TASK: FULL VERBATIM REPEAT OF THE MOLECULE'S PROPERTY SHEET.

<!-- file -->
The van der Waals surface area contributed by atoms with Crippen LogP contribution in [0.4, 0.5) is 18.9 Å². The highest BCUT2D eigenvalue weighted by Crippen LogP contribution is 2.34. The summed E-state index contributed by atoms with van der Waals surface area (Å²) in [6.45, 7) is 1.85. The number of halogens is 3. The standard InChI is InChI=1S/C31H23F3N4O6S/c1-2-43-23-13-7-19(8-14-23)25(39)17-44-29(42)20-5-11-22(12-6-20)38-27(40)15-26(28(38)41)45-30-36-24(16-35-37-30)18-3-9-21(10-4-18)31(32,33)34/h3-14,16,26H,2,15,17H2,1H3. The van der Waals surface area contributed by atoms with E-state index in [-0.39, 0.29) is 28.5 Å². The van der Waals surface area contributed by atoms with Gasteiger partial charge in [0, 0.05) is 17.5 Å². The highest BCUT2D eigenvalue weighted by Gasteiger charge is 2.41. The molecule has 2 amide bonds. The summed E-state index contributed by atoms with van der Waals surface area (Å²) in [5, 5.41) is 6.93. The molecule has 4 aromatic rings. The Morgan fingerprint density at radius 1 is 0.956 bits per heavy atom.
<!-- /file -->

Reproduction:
The van der Waals surface area contributed by atoms with Crippen LogP contribution in [0.4, 0.5) is 18.9 Å². The highest BCUT2D eigenvalue weighted by Crippen LogP contribution is 2.34. The summed E-state index contributed by atoms with van der Waals surface area (Å²) in [6.45, 7) is 1.85. The number of halogens is 3. The standard InChI is InChI=1S/C31H23F3N4O6S/c1-2-43-23-13-7-19(8-14-23)25(39)17-44-29(42)20-5-11-22(12-6-20)38-27(40)15-26(28(38)41)45-30-36-24(16-35-37-30)18-3-9-21(10-4-18)31(32,33)34/h3-14,16,26H,2,15,17H2,1H3. The van der Waals surface area contributed by atoms with E-state index in [-0.39, 0.29) is 28.5 Å². The van der Waals surface area contributed by atoms with Gasteiger partial charge in [0, 0.05) is 17.5 Å². The highest BCUT2D eigenvalue weighted by Gasteiger charge is 2.41. The molecule has 2 amide bonds. The summed E-state index contributed by atoms with van der Waals surface area (Å²) in [5, 5.41) is 6.93. The molecule has 4 aromatic rings. The Morgan fingerprint density at radius 1 is 0.956 bits per heavy atom.